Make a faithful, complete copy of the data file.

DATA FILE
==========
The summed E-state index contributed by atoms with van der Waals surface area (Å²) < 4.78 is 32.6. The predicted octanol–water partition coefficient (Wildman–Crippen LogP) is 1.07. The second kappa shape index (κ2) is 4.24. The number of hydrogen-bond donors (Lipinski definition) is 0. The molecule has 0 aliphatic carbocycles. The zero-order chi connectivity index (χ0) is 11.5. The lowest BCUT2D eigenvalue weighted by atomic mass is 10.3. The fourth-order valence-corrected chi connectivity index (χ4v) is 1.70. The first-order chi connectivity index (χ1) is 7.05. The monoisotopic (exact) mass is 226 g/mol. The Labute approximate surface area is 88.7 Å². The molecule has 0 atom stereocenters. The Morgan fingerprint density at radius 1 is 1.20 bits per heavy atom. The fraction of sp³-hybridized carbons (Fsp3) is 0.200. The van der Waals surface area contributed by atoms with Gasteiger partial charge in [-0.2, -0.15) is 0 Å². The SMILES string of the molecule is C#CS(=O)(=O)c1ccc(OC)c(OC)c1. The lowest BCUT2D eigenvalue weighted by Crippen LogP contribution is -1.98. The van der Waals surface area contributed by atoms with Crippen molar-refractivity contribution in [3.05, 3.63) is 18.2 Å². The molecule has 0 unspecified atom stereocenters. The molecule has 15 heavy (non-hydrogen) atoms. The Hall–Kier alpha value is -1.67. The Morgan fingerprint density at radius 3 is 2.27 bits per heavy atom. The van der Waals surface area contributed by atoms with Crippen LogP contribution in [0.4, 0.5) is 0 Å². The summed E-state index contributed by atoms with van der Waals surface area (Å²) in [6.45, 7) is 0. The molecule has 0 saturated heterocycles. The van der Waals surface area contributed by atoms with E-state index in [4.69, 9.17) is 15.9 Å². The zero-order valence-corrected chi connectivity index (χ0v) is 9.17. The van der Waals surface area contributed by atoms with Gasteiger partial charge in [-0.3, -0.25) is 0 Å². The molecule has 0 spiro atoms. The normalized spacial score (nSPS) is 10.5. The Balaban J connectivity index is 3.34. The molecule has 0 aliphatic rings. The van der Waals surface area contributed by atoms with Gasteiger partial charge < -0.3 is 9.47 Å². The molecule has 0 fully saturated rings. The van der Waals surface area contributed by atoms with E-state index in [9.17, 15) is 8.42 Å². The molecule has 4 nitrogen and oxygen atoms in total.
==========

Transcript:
The summed E-state index contributed by atoms with van der Waals surface area (Å²) < 4.78 is 32.6. The predicted octanol–water partition coefficient (Wildman–Crippen LogP) is 1.07. The second kappa shape index (κ2) is 4.24. The number of hydrogen-bond donors (Lipinski definition) is 0. The molecule has 0 aliphatic carbocycles. The zero-order chi connectivity index (χ0) is 11.5. The lowest BCUT2D eigenvalue weighted by atomic mass is 10.3. The fourth-order valence-corrected chi connectivity index (χ4v) is 1.70. The first-order chi connectivity index (χ1) is 7.05. The monoisotopic (exact) mass is 226 g/mol. The Labute approximate surface area is 88.7 Å². The molecule has 0 atom stereocenters. The Morgan fingerprint density at radius 1 is 1.20 bits per heavy atom. The fraction of sp³-hybridized carbons (Fsp3) is 0.200. The van der Waals surface area contributed by atoms with Gasteiger partial charge in [-0.2, -0.15) is 0 Å². The SMILES string of the molecule is C#CS(=O)(=O)c1ccc(OC)c(OC)c1. The lowest BCUT2D eigenvalue weighted by Crippen LogP contribution is -1.98. The van der Waals surface area contributed by atoms with Crippen molar-refractivity contribution in [3.05, 3.63) is 18.2 Å². The molecule has 0 unspecified atom stereocenters. The molecule has 15 heavy (non-hydrogen) atoms. The Hall–Kier alpha value is -1.67. The Morgan fingerprint density at radius 3 is 2.27 bits per heavy atom. The van der Waals surface area contributed by atoms with Crippen LogP contribution in [0.4, 0.5) is 0 Å². The summed E-state index contributed by atoms with van der Waals surface area (Å²) in [6.45, 7) is 0. The molecule has 0 saturated heterocycles. The van der Waals surface area contributed by atoms with E-state index in [4.69, 9.17) is 15.9 Å². The zero-order valence-corrected chi connectivity index (χ0v) is 9.17. The van der Waals surface area contributed by atoms with Gasteiger partial charge in [-0.3, -0.25) is 0 Å². The molecule has 0 spiro atoms. The normalized spacial score (nSPS) is 10.5. The Balaban J connectivity index is 3.34. The molecule has 0 aliphatic rings. The van der Waals surface area contributed by atoms with Gasteiger partial charge < -0.3 is 9.47 Å². The molecule has 0 fully saturated rings. The van der Waals surface area contributed by atoms with E-state index in [9.17, 15) is 8.42 Å². The molecule has 4 nitrogen and oxygen atoms in total.